By Phin Upham
William Randolph Hearst is a fundamental part of the newspaper industry. Hearst used his family’s wealth to purchase “The San Francisco Examiner,” which began a long career as part of the media. Hearst made a sizable impact on the world of newspaper publishing, with some of the effects still felt today.
Hearst was a bit of a party boy. Though he was well-educated, he attended Harvard, he didn’t graduate from the prestigious school. Instead, Hearst would host beer parties organized in the Harvard Square and mouth off to his professors. He was expelled before 1887, and immediately pivoted to news.
He spent considerable funds employing writers, and changed the tag line to “Monarch of the Dailies.” Perhaps a symbol of what Hearst hoped the paper would become. His journalism is what we might consider “yellow” journalism, which is to say that the headlines and copy were written to be sensational. There are more than a few news outlets who still practice this type of journalism. Today we refer to these kinds of blogs as “click bait,” but the idea was the same. Increase readership through skilled usage of current news trends and great headlines.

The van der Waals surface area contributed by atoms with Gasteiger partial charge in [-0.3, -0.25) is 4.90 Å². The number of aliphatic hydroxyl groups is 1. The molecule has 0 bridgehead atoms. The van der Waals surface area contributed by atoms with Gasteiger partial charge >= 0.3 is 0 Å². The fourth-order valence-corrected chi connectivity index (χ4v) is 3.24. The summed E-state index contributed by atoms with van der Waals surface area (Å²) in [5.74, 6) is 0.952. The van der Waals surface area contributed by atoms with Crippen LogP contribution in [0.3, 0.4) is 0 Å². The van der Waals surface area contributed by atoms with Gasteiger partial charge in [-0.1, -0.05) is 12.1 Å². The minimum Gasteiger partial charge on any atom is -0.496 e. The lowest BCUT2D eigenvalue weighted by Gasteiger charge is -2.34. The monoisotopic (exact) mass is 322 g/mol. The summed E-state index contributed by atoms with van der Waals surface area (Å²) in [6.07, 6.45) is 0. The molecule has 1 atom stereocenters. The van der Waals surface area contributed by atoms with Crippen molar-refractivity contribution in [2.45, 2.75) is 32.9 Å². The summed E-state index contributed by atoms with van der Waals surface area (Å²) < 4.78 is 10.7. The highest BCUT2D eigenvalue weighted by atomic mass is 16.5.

After buying the New York Morning Journal, Hearst began seeing considerable competition from the New York World. The rival journal used crime stories, cartoons and even more amazing headlines to grab readers. Hearst played cut throat and out wrote the paper. By 1897, he had beaten them in readers and revenue.
Though Hearst tried his hand at politics, it never worked out. He stuck to media, which is already a force to be reckoned with in the political world. One prime example was Hearst’s noticeable lack of support for the 1896 Democratic presidential candidate William Jennings Bryant.